Impact of species identity and phylogenetic relatedness on biologically-mediated plant-soil feedbacks in a low and a high intensity agroecosystem
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Plant species-specific effects on soil biota and their impacts on subsequent plant growth, i.e. plant-soil feedbacks (PSFs, henceforth), are major drivers in natural systems but little is known about their role in agroecosystems. We investigated the presence and magnitude of PSFs in two contrasting agricultural settings and tested the importance of species identity and phylogenetic relationships in determining PSFs.
We compared PSFs that developed from an intensified agricultural site and a nearby non-cultivated pasture. Four weed and seven crop species were grown in soil inoculated with either biologically active or sterilized soils from each system. Four crop response species were grown to estimate PSFs.
PSFs were species-specific. The identity of currently- and previously-planted species and their interactions explained over 80 % of the variation in feedbacks. Biota from the intensified agricultural site produced negative feedbacks in three of the four response species. Phylogenetic relationships partially explained PSFs.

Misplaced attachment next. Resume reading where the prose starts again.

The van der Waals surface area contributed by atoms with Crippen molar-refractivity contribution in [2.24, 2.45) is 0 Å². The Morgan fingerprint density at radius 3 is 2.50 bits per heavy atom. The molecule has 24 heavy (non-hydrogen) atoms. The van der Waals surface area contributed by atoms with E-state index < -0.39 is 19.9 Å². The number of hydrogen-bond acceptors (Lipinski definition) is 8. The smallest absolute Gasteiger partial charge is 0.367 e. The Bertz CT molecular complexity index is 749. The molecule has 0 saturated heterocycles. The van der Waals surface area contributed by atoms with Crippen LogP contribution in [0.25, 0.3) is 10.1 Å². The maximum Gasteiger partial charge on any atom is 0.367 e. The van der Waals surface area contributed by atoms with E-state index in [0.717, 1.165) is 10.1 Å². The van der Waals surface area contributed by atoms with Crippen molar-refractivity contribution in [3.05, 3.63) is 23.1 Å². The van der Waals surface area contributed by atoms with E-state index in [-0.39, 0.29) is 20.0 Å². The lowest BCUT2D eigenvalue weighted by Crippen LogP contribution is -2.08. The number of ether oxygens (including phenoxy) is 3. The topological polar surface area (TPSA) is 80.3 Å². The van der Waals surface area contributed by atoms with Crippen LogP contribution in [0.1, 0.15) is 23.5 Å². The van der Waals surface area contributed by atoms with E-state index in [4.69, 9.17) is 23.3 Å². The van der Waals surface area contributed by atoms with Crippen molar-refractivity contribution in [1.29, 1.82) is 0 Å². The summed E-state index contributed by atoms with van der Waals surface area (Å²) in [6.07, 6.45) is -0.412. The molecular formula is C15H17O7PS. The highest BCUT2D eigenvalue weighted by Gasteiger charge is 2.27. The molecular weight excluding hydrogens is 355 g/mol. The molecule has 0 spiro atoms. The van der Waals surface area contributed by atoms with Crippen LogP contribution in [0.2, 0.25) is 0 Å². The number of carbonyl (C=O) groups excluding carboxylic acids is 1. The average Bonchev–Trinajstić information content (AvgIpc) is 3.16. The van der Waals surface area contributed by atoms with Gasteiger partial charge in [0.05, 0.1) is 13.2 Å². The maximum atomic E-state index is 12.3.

PSFs can alter crop growth and may be altered by agricultural practices. The species-specific effect to soil biota should be taken into account when assessing the extent to which crop and weed species could influence subsequent plant growth.
KeywordsBiologically mediated feedbacks Weed and crop growth Phylogeny Agroecology Crop field Pasture
We thank Richard Smith and two anonymous reviewers for an insightful review of our work.
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